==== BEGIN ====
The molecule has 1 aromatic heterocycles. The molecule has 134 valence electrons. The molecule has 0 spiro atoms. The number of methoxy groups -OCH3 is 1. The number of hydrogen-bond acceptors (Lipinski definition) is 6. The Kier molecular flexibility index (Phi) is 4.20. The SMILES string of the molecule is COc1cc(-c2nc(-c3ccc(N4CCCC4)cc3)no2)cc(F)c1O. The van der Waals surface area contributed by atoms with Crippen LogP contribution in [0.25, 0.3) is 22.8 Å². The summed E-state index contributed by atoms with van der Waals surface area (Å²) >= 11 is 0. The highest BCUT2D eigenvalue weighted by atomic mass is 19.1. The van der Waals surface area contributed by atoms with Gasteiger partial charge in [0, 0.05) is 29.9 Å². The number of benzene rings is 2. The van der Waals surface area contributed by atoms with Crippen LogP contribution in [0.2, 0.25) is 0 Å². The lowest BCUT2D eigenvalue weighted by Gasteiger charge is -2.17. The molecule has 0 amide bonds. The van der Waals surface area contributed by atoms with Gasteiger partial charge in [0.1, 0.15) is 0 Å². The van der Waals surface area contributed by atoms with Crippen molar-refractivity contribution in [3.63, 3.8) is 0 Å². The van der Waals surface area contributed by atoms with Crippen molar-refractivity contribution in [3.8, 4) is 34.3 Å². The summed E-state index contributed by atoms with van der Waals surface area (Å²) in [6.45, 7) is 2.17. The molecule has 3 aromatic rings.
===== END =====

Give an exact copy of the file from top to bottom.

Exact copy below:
The molecule has 1 aromatic heterocycles. The molecule has 134 valence electrons. The molecule has 0 spiro atoms. The number of methoxy groups -OCH3 is 1. The number of hydrogen-bond acceptors (Lipinski definition) is 6. The Kier molecular flexibility index (Phi) is 4.20. The SMILES string of the molecule is COc1cc(-c2nc(-c3ccc(N4CCCC4)cc3)no2)cc(F)c1O. The van der Waals surface area contributed by atoms with Crippen LogP contribution in [0.25, 0.3) is 22.8 Å². The summed E-state index contributed by atoms with van der Waals surface area (Å²) >= 11 is 0. The highest BCUT2D eigenvalue weighted by atomic mass is 19.1. The van der Waals surface area contributed by atoms with Gasteiger partial charge in [0, 0.05) is 29.9 Å². The number of benzene rings is 2. The van der Waals surface area contributed by atoms with Crippen LogP contribution in [0.2, 0.25) is 0 Å². The lowest BCUT2D eigenvalue weighted by Gasteiger charge is -2.17. The molecule has 0 amide bonds. The van der Waals surface area contributed by atoms with Gasteiger partial charge in [0.1, 0.15) is 0 Å². The van der Waals surface area contributed by atoms with Crippen molar-refractivity contribution in [3.63, 3.8) is 0 Å². The van der Waals surface area contributed by atoms with Crippen molar-refractivity contribution in [3.8, 4) is 34.3 Å². The summed E-state index contributed by atoms with van der Waals surface area (Å²) in [6.45, 7) is 2.17. The molecule has 3 aromatic rings.